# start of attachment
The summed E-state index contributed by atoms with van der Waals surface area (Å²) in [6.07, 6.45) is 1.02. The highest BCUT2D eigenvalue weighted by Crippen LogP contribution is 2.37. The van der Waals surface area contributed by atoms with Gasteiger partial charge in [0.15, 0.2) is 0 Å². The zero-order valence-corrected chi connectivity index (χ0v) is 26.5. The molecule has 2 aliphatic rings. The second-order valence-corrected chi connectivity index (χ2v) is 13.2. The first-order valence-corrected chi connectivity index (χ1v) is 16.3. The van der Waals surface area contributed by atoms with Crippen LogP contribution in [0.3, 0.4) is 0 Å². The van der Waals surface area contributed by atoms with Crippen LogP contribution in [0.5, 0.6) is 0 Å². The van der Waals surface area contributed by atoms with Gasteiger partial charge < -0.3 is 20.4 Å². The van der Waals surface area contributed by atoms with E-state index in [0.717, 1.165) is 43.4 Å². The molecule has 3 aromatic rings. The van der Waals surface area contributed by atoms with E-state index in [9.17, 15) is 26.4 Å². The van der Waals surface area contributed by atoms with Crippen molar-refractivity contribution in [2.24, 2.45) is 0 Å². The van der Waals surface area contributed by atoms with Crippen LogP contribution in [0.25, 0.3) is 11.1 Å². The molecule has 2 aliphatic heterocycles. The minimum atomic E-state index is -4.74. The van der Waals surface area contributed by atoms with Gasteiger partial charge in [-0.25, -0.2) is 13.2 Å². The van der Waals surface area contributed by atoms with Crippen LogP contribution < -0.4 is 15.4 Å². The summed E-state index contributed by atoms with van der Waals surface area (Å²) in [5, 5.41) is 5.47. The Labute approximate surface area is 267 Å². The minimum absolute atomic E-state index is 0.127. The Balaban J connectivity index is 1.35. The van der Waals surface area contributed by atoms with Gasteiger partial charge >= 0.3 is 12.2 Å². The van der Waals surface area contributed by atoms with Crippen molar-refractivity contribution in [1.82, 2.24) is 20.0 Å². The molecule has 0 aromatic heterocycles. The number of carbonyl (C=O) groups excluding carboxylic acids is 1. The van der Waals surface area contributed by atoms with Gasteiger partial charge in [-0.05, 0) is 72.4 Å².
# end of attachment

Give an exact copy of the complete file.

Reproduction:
The summed E-state index contributed by atoms with van der Waals surface area (Å²) in [6.07, 6.45) is 1.02. The highest BCUT2D eigenvalue weighted by Crippen LogP contribution is 2.37. The van der Waals surface area contributed by atoms with Gasteiger partial charge in [0.15, 0.2) is 0 Å². The zero-order valence-corrected chi connectivity index (χ0v) is 26.5. The molecule has 2 aliphatic rings. The second-order valence-corrected chi connectivity index (χ2v) is 13.2. The first-order valence-corrected chi connectivity index (χ1v) is 16.3. The van der Waals surface area contributed by atoms with Crippen LogP contribution in [0.3, 0.4) is 0 Å². The van der Waals surface area contributed by atoms with Crippen LogP contribution in [0.5, 0.6) is 0 Å². The van der Waals surface area contributed by atoms with Gasteiger partial charge < -0.3 is 20.4 Å². The van der Waals surface area contributed by atoms with E-state index in [0.717, 1.165) is 43.4 Å². The molecule has 3 aromatic rings. The van der Waals surface area contributed by atoms with E-state index in [9.17, 15) is 26.4 Å². The van der Waals surface area contributed by atoms with Crippen molar-refractivity contribution in [2.24, 2.45) is 0 Å². The van der Waals surface area contributed by atoms with Crippen LogP contribution in [0.25, 0.3) is 11.1 Å². The molecule has 2 aliphatic heterocycles. The minimum atomic E-state index is -4.74. The van der Waals surface area contributed by atoms with Gasteiger partial charge in [-0.25, -0.2) is 13.2 Å². The van der Waals surface area contributed by atoms with Crippen LogP contribution < -0.4 is 15.4 Å². The summed E-state index contributed by atoms with van der Waals surface area (Å²) in [5, 5.41) is 5.47. The Labute approximate surface area is 267 Å². The minimum absolute atomic E-state index is 0.127. The Balaban J connectivity index is 1.35. The van der Waals surface area contributed by atoms with Gasteiger partial charge >= 0.3 is 12.2 Å². The van der Waals surface area contributed by atoms with Crippen molar-refractivity contribution in [1.82, 2.24) is 20.0 Å². The molecule has 0 aromatic heterocycles. The number of carbonyl (C=O) groups excluding carboxylic acids is 1. The van der Waals surface area contributed by atoms with Gasteiger partial charge in [-0.05, 0) is 72.4 Å².